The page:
I was projected north at some speed by the tiderace of Little Sound and was accompanied back to Martin’s Haven by a tourist boat. Watching marine wildlife from a boat has never rung my bell as the other passengers always seem to be a lot more interested in what pies are available in the restaurant or who has just texted them to tell them what time ‘Keeping up with the Kardashians’ is on. Kayaking has got to be the way to do it (until I get too creaky).
16.4 miles, 7 hours in the seat without getting out. No records broken, apart from number of photos taken.
Back on shore I loafed about on a clifftop in the sun amongst the sea pink and kidney vetch and watch the world go by. Kestrels hovered, choughs buzzed, peregrines carved.The Pembroke ferry slunk out.
And then suddenly I got the urge to go and find some dolphins so hopped in the car and headed north. I was gripped by a sense of urgency (as usual) as I arrived at superquaint Cymtydu beach and, as I stepped out of the car and glanced seaward, a bottlenose dolphin surfaced! Needless to say no-one else on the beach noticed (maybe pies and Kardashians were involved again).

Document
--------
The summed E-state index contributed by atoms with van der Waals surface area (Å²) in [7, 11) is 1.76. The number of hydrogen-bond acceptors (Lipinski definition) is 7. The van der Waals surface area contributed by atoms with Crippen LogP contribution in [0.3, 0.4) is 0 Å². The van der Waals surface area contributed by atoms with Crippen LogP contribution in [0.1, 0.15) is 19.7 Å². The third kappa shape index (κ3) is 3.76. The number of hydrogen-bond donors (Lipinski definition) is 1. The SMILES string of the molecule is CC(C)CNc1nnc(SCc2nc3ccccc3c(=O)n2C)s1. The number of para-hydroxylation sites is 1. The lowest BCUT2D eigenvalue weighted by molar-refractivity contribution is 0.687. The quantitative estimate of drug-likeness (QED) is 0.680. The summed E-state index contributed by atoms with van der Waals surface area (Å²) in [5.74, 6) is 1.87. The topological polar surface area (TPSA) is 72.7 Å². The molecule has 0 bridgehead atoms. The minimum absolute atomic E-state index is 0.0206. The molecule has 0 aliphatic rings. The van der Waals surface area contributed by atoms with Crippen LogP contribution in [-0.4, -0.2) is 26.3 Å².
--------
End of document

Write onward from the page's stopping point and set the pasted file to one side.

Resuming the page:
I was on the water in a matter of seconds and tearing off around the corner in pursuit. I got a distant glimpse as it jumped once more and that was it. It was a dolphin on a mission and no way was I going to keep up. So a bit of bottom fishing instead in the evening sun.No joy.
However I was fired up and was back on the water before 6am paddling north to New Quay which has a reputation for dolphin sightings, and it was flat calm. I would normally have got very excited about the big Guillemot, Razorbill and Kittiwake colony at Bird’s Rock but after yesterday it was a bit trivial.
Around into New Quay bay and the stage was set. Glassy sea, and from half a mile out I could hear the lambs bleating and blackbirds singing. And there they were , a couple of bottle-nose dolphins surfacing time and again in the same spot. I sidled closer and watched (and shot off a load more pics). Fantastic. The display continued as I ate my Weetabix. After an hour I left them to it but then had an even better encounter with a singleton dolphin in the tide race off New Quay Head. Sensational.